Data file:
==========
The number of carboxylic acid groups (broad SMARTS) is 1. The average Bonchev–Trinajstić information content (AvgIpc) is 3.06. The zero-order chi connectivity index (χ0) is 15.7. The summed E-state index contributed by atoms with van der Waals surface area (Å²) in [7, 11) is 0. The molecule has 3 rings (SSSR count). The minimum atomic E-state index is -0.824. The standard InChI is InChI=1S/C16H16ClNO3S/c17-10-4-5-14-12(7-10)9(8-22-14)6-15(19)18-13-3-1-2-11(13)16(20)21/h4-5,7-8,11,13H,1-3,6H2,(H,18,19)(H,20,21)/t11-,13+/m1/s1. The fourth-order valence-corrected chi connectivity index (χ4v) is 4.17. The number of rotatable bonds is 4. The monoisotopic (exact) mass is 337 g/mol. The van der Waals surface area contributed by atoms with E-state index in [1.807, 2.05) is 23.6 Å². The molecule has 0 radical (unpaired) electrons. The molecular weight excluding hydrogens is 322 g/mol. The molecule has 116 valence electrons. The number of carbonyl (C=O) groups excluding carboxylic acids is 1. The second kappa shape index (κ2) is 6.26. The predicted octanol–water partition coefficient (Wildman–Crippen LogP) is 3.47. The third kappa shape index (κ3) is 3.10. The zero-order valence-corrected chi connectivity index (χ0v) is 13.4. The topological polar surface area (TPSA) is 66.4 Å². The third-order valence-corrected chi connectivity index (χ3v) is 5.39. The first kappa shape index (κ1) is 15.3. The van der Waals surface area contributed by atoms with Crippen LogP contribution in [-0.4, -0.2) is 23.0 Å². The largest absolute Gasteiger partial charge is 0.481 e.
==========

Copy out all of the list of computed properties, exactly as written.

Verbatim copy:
The number of carboxylic acid groups (broad SMARTS) is 1. The average Bonchev–Trinajstić information content (AvgIpc) is 3.06. The zero-order chi connectivity index (χ0) is 15.7. The summed E-state index contributed by atoms with van der Waals surface area (Å²) in [7, 11) is 0. The molecule has 3 rings (SSSR count). The minimum atomic E-state index is -0.824. The standard InChI is InChI=1S/C16H16ClNO3S/c17-10-4-5-14-12(7-10)9(8-22-14)6-15(19)18-13-3-1-2-11(13)16(20)21/h4-5,7-8,11,13H,1-3,6H2,(H,18,19)(H,20,21)/t11-,13+/m1/s1. The fourth-order valence-corrected chi connectivity index (χ4v) is 4.17. The number of rotatable bonds is 4. The monoisotopic (exact) mass is 337 g/mol. The van der Waals surface area contributed by atoms with E-state index in [1.807, 2.05) is 23.6 Å². The molecule has 0 radical (unpaired) electrons. The molecular weight excluding hydrogens is 322 g/mol. The molecule has 116 valence electrons. The number of carbonyl (C=O) groups excluding carboxylic acids is 1. The second kappa shape index (κ2) is 6.26. The predicted octanol–water partition coefficient (Wildman–Crippen LogP) is 3.47. The third kappa shape index (κ3) is 3.10. The zero-order valence-corrected chi connectivity index (χ0v) is 13.4. The topological polar surface area (TPSA) is 66.4 Å². The third-order valence-corrected chi connectivity index (χ3v) is 5.39. The first kappa shape index (κ1) is 15.3. The van der Waals surface area contributed by atoms with Crippen LogP contribution in [-0.4, -0.2) is 23.0 Å². The largest absolute Gasteiger partial charge is 0.481 e.